Apparently, right now, I am into kids creating a background, making a second image or two then putting it all together.
This lesson came about because I was talking to my kids about Jack Frost. It got me to thinking who is he? Where did the idea come from?
Well, I did some research and found out that he likely originated from Norse fables. He is usually represented as an old man or a sprite or fairy.
I took this information to my 1-2 combo classes and told them to create their own version of Jack Frost.
Their reference was The Rise of the Guardians Movie and “Jack Frost nipping at their nose”. Here are a few of the images.
We used giant snowflake stamps on the blue paper for our backgrounds and our new crayola oil pastels! Man for an inexpensive student grade pastel, they are pretty creamy and easy to use.
It is always fun to do a project that kids ooh and ahh about. This was one of those. They seem to love when they lift up a paper and find an image they created underneath.
Unfortunately, the markers in the art cabinet were a little dry but we still had decent results.
They drew their winter scene on one half of the paper in marker then painted the bottom half with water, folded over and revealed a mirror image that looks like it may be a reflection in water. They created skaters to go on the pond.
I try to bring in lessons that celebrate some of the many cultures we have here in our community.
For this lesson, we looked at Persian tiles and talked a bit about the history.
I told the students they could imitate the tiles we looked at or they could be the tile designer and do their own thing.
Students could make their images symmetrical or not. They used oil pastel and permanent marker.
I did these lessons this week. I know I did them a couple of years ago. I do not always repeat but these are fun and perfect for fall.
Corn: Grade 2
Rob Dunlavy is a children’s book artist. Have you seen his Crystal Cities Rob Dunlavy just makes lines look magical! Some of his images remind me of the exterior of It’s a Small World at Disneyland.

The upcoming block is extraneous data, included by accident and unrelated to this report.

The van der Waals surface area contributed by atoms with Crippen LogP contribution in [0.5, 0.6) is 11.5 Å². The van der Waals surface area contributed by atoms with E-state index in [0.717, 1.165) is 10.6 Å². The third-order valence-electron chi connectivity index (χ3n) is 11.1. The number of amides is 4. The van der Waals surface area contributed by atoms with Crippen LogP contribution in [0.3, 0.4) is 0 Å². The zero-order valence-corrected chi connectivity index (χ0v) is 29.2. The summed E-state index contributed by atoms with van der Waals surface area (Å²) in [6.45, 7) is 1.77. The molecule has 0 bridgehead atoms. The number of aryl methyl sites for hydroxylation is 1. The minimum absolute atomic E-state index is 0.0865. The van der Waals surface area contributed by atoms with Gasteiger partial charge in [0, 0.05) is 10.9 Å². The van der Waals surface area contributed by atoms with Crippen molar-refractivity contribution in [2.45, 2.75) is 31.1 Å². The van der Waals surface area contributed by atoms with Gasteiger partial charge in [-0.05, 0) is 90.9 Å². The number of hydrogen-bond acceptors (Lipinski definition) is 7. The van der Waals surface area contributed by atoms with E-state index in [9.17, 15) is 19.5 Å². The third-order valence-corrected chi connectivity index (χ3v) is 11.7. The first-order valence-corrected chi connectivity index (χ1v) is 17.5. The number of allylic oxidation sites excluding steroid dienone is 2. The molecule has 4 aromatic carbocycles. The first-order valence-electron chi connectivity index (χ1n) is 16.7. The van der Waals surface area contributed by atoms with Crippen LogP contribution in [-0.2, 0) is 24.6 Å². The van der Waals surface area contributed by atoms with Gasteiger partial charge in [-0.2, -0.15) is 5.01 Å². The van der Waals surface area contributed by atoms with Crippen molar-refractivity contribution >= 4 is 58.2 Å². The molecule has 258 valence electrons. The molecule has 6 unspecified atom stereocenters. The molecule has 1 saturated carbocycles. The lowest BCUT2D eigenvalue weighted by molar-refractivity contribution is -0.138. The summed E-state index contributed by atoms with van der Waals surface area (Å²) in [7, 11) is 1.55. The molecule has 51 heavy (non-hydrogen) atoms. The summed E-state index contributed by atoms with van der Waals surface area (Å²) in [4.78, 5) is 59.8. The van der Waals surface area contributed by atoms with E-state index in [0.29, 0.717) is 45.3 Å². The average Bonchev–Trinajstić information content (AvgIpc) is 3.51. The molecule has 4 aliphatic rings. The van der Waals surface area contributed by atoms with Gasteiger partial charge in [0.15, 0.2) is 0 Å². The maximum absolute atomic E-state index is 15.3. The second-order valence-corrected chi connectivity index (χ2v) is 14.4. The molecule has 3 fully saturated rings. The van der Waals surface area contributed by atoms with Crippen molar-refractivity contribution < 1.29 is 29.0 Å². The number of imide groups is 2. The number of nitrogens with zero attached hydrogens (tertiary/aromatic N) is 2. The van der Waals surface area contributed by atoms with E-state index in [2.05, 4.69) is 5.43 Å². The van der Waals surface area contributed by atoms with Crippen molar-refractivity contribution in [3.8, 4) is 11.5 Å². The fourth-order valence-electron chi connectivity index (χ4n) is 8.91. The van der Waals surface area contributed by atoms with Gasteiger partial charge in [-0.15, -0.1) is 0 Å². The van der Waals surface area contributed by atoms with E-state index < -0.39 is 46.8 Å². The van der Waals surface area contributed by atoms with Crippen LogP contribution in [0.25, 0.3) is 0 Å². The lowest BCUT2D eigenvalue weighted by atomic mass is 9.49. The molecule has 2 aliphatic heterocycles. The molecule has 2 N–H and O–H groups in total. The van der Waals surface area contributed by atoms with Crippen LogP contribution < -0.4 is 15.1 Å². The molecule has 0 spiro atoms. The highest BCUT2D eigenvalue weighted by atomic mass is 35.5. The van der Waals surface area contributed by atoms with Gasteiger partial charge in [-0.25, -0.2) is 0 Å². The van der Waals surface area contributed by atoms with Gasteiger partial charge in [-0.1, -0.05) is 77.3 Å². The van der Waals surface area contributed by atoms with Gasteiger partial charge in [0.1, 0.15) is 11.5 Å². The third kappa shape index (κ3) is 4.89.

Here is what he says about them: “Crystal Cities are whimsical explorations of the act of drawing and painting, line and color, atmosphere and narrative possibilities. At the moment, these are my “fine art”.
I had my second graders look at these amazing architecture images for our Archtober celebrations.
We just used marker. Some students really understood that we were “coloring in” with just lines.
Others wanted to color.
I did these with my 1/2 combo class. I demonstrated how to draw a giraffe. They painted the giraffes with primary colors and the backgrounds in secondary colors.
I have also seen her work at local art shows. She has since moved her studio but I just really love her artwork.
We looked at Monique’s art on her website. Students then drew flowers in her style.
I saw this cool image on the Denver Art museum website.
Not sure who the artist is but it was the inspiration for a lesson with my 1/2 combo classes.
Here is what they created after we talked about how we might imitate it.
I love how different they all were.
At the end of the year, I often have loads of scrap paper. All shapes and sizes. This project was a perfect way to use up the scrap and introduce my second graders to the Gees Bend Quilters.
We looked at several examples around the web of the Gees Bend quilts. Souls Grown Deep has some good information and images as does the the Smithsonian Museum.
There are a lot of books about quilts and great picture books. You can turn them into arty “mathterpieces” adding all those cool fractions like whole, half, and quarters, eights, etc.
Here we just talked about pattern, symmetry and color.
We of course talked about how these quilters used whatever fabrics were available to them just as we were using the paper available.
So fun to see what creativity can be had when resources are limited. I let the kids just take this where ever they wanted to.
I have a group of second graders who are the quickest artists in the entire school. They zip through every lesson I throw at them and always do a great job. They are also the first group I see for that grade level and are a great barometer for new lessons.
I know if they struggle, I need to change things up. I also know if they blast through something I need to find ways to slow them down. One afternoon, they zipped through a lesson really quickly.
I needed something for them to do so I just had them paint some paper. They used oil pastel and liquid watercolor and did it however they wanted to.
I told them we’d decide what to do later. The next time they finished fast, we added city silhouettes and air balloons to those backgrounds. I think they turned out pretty nice.